At present, protein overexpression is mainly used to obtain monomeric or homo-oligomeric proteins, whose hypersynthesis can be performed with a single gene cloned into an appropriate plasmid. However, attention was recently paid to the construction of E. coli protein co-expression systems, challenging the production, in vivo, of hetero-oligomeric complexes2. Interestingly, early experiments of protein co-expression addressed the inter-species assembly of large and small subunits of cyanobacterial ribulose-1,5-bisphosphate carboxylase/oxygenase7,8, and the association of truncated and full-length forms of HIV-1 reverse transcriptase9. These pioneering studies demonstrated that protein co-expression represents a powerful alternative to traditional in vitro reconstitution. In addition, protein co-expression in E. coli was used to produce different proteins bearing post-translational modifications2, to obtain proteins containing unnatural amino acids2, and to increase the yield of overexpressed membrane proteins2. Moreover, the potential of protein co-expression as a tool to confer to E. coli competence in protein secretion is under active investigation2.

Two main strategies of protein co-expression in E. coli can be pursued: i) the use of a single plasmid to host the different genes to be overexpressed; ii) the use of multiple plasmids in single cells to co-express the target proteins. In the first case, the criteria for the choice of plasmid do not differ from those of traditional single protein overexpression experiments, although particular plasmids containing tandem promoter/operator elements were constructed for co-expression10. This first approach is therefore quite simple. However, it should be mentioned that the use of a single plasmid to co-express different proteins faces two major difficulties: i) the molecular mass of the vector increases with the number of hosted genes, limiting the number of co-expressed proteins; ii) when multiple genes are cloned under the control of a single promoter, polarity can decrease the expression of the genes distal from the promoter. The use of dual or multiple plasmids in single E. coli cells has to accomplish the compatibility of the vectors of choice, therefore imposing constraints to the eligible combinations of plasmids. However, this second co-expression strategy features the advantage of containing the molecular mass of vectors, and limits polarity. We recently constructed a protein co-expression system designed to facilitate the shuttling of genes between the co-expression plasmids11. In particular, we constructed the pGOOD vectors series, the relevant features of which are: i) a p15A origin of replication, to provide compatibility of the pGOOD plasmids with the commercial vectors containing the ColE1 origin (e.g., the pBAD series12); ii) a tetracycline-resistance cassette; iii) the presence of lac-derived regulatory elements, i.e., the Promoter-Operator(O1) couple and the lacIq gene. Using an appropriate pBAD-pGOOD couple, we were able to overexpress the catalytic core of E. coli DNA polymerase III, composed of three different subunits, i.e., α (the 5’-3’ polymerase), ε (the 3’-5’ exonuclease) and θ (stabilizing ε)13. In particular, we demonstrated that the co-expression of the αεθ complex was strictly dependent on the addition to the E. coli culture medium of both IPTG and arabinose, triggering overexpression from pGOOD and pBAD, respectively (Figure 1A).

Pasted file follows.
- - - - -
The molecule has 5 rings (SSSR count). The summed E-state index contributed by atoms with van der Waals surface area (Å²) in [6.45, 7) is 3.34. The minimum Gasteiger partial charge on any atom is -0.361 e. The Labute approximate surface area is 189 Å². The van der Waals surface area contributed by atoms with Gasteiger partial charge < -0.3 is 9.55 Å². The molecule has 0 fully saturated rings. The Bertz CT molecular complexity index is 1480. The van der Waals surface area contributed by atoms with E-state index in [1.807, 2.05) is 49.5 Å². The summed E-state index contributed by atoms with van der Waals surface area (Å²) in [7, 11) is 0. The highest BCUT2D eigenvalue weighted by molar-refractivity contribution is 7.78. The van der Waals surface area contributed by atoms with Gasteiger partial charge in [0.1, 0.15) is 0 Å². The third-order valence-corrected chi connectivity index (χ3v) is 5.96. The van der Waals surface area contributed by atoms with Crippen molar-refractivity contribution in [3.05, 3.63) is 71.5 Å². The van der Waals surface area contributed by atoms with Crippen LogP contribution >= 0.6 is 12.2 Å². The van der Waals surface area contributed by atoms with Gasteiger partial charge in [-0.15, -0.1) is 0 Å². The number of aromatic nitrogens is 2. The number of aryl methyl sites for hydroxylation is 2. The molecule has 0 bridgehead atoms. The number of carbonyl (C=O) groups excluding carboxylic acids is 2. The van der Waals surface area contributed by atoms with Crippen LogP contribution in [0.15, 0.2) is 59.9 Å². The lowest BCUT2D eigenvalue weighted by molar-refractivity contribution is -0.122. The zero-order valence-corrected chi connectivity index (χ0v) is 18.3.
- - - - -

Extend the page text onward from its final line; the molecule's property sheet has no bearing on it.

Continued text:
In the present report, we illustrate how protein co-expression can efficiently solve difficulties linked to the poor solubility of a protein complex subunit. In addition, we show how in vivo protein complementation tests can be performed, and we finally report on the use of protein co-expression to tune mutation frequency in E. coli. To this aim, we used pGOOD-pBAD couples suitable to illustrate relevant examples of each case study.